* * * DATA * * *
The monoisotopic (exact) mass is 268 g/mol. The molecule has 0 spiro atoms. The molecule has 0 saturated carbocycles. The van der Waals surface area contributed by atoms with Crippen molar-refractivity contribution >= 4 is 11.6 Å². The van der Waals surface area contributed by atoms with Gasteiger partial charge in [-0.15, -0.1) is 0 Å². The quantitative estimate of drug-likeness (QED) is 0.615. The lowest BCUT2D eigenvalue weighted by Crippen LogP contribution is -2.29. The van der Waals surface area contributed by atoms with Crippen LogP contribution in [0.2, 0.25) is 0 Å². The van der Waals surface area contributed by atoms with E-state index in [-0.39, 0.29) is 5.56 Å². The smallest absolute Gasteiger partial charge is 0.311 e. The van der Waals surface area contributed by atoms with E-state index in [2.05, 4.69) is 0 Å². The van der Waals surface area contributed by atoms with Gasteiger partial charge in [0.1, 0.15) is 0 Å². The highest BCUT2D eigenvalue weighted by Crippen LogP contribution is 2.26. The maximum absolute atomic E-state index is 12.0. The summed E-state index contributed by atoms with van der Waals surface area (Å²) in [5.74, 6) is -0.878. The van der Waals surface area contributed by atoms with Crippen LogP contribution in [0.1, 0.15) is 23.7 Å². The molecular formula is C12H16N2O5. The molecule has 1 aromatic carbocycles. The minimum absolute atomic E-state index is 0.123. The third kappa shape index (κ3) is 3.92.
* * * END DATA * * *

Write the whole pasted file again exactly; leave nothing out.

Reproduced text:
The monoisotopic (exact) mass is 268 g/mol. The molecule has 0 spiro atoms. The molecule has 0 saturated carbocycles. The van der Waals surface area contributed by atoms with Crippen molar-refractivity contribution >= 4 is 11.6 Å². The van der Waals surface area contributed by atoms with Gasteiger partial charge in [-0.15, -0.1) is 0 Å². The quantitative estimate of drug-likeness (QED) is 0.615. The lowest BCUT2D eigenvalue weighted by Crippen LogP contribution is -2.29. The van der Waals surface area contributed by atoms with Crippen LogP contribution in [0.2, 0.25) is 0 Å². The van der Waals surface area contributed by atoms with E-state index in [-0.39, 0.29) is 5.56 Å². The smallest absolute Gasteiger partial charge is 0.311 e. The van der Waals surface area contributed by atoms with E-state index in [2.05, 4.69) is 0 Å². The van der Waals surface area contributed by atoms with Gasteiger partial charge in [0.1, 0.15) is 0 Å². The highest BCUT2D eigenvalue weighted by Crippen LogP contribution is 2.26. The maximum absolute atomic E-state index is 12.0. The summed E-state index contributed by atoms with van der Waals surface area (Å²) in [5.74, 6) is -0.878. The van der Waals surface area contributed by atoms with Crippen LogP contribution in [0.1, 0.15) is 23.7 Å². The molecular formula is C12H16N2O5. The molecule has 1 aromatic carbocycles. The minimum absolute atomic E-state index is 0.123. The third kappa shape index (κ3) is 3.92.